B.L.U.F.: Texas Senate Bill 1515 is unconstitutional and therefore should be removed.

Here on GFZ, we look at the constitutionality of laws and bills. AWA does a fantastic job of working his way through the infringer suits that are working their way up the chain. I am not nearly so skilled, but there are issues which I take a more traditionally Leftist stance on, which I believe should be looked at with the same deep scrutiny and view of constitutionality as we do the gun bills, laws, and court cases.

Currently, Texas has a Bill going to their House which requires schools to display the Ten Commandments in classrooms, SB 1515. This is not an optional thing. Classrooms in elementary through secondary school will be required to post the Ten Commandments in each classroom, prominently. The version of the Commandments must be the one outlined in the Bill; no other version will be accepted.

This goes contrary to Stone v. Graham (see below), which ruled that Kentucky could not mandate the display of the Commandments in public school classrooms, because it violated the Establishment Clause of the First Amendment.

To decide if a “religious liberty” case is constitutional or not, the SCOTUS decided (in 1971, Lemon v. Kurtzman, see below) that there would be a three pronged test. First, the statute must have a primarily secular purpose. Second, the main effect of its application cannot aid or inhibit religion. Third, it must be clear that government and religion are not “excessively entangled”.

Let’s apply this three prong test to SB 1515.

Does SB 1515 have a primarily secular purpose? “The Ten Commandments are significant to American history because the document informed the country’s founding principles, said Rep. Candy Noble, R-Lucas…” (“Texas Bill Promoting Ten Commandments in Public Classrooms Poses Complex Legal Questions”). Basically, this says that a religious document was important to the founding principles, and therefore we should post up a part of this religious document and force all students to see it every day. I posit that if the purpose of the Bill was to teach Texas students about the founding principles of America, the proper document to be prominently displayed would be a full copy of the Constitution, Amendments, Bill of Rights, and Declaration of Independence. These didn’t “inform the country’s founding principles,” they ARE the country’s founding principles. 

Does the displaying of the Ten Commandments aid or inhibit religion? Well, frankly, yes. When I want to test something as being religiously “fair”, I always ask myself whether it would be acceptable if it were something Muslim, or something Pagan, as well as something Christian. Would people in Texas be happy with some of the Quran being “prominently displayed” in a classroom? How about the Wiccan Rede? I think not. And why not? Because the very Right Christian parents don’t want their children seeing those things in a classroom, and they very rightly say that they do not belong in a classroom. If you cannot pass the stink test for other religions, you can’t pass it for Christianity. Hanging up a huge honking poster of the Ten Commandments would be a slap in the face of many children in America. Sikhs, Muslims, Pagans, Buddhists, Hindus, and Atheists would all see preferential treatment given to Judaism’s “very important document”, and nothing of their own. This country was founded on the backs of many beliefs and religions, ALL of whom “informed the country’s founding principles.”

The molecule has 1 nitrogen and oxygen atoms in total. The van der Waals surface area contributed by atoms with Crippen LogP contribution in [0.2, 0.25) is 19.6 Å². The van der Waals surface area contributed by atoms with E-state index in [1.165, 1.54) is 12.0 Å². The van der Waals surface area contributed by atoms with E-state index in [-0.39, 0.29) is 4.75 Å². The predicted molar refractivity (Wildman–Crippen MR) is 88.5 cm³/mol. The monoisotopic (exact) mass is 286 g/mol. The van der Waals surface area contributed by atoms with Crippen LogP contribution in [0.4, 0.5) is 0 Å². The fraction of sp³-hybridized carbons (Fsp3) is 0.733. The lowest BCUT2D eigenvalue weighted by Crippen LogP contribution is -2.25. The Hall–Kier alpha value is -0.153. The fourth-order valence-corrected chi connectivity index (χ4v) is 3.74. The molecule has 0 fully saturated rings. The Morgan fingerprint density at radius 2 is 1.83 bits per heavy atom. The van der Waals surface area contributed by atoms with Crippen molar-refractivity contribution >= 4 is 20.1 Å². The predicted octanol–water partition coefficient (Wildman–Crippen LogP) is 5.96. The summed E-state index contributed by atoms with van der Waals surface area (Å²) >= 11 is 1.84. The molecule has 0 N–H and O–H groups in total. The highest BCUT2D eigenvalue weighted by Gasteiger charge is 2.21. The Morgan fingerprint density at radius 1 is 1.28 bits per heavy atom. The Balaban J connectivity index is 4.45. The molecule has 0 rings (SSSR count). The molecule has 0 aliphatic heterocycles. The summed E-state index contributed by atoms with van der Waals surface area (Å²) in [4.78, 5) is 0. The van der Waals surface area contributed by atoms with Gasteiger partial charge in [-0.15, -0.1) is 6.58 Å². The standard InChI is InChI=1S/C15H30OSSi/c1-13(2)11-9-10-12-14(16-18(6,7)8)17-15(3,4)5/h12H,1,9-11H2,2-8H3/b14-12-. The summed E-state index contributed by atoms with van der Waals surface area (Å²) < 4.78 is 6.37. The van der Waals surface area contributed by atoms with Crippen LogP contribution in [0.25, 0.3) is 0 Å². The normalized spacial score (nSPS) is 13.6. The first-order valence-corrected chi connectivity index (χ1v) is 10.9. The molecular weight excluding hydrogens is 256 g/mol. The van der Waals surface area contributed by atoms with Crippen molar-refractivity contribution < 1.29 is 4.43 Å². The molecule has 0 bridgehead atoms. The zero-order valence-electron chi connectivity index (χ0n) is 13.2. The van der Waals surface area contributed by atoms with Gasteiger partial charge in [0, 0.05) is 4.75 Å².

Is it clear that displaying the Ten Commandments is not entangling government and religion? No, it is not clear at all. It muddies the waters horribly. There are many documents that are vitally important to the founding of this country, and while the Ten Commandments might be one of them, it’s definitely not the largest. How about the Federalist Papers? The Articles of Confederation? Again, if the Texas legislature wants to teach their children core values about the founding of the United States of America, there are hundreds, if not thousands, of documents that will do as well or better than a contentious religious one. The fact that they picked a religious document (and not just any, but the King James version, I might add, as they are NOT all the same) speaks volumes as to their purpose in presenting it.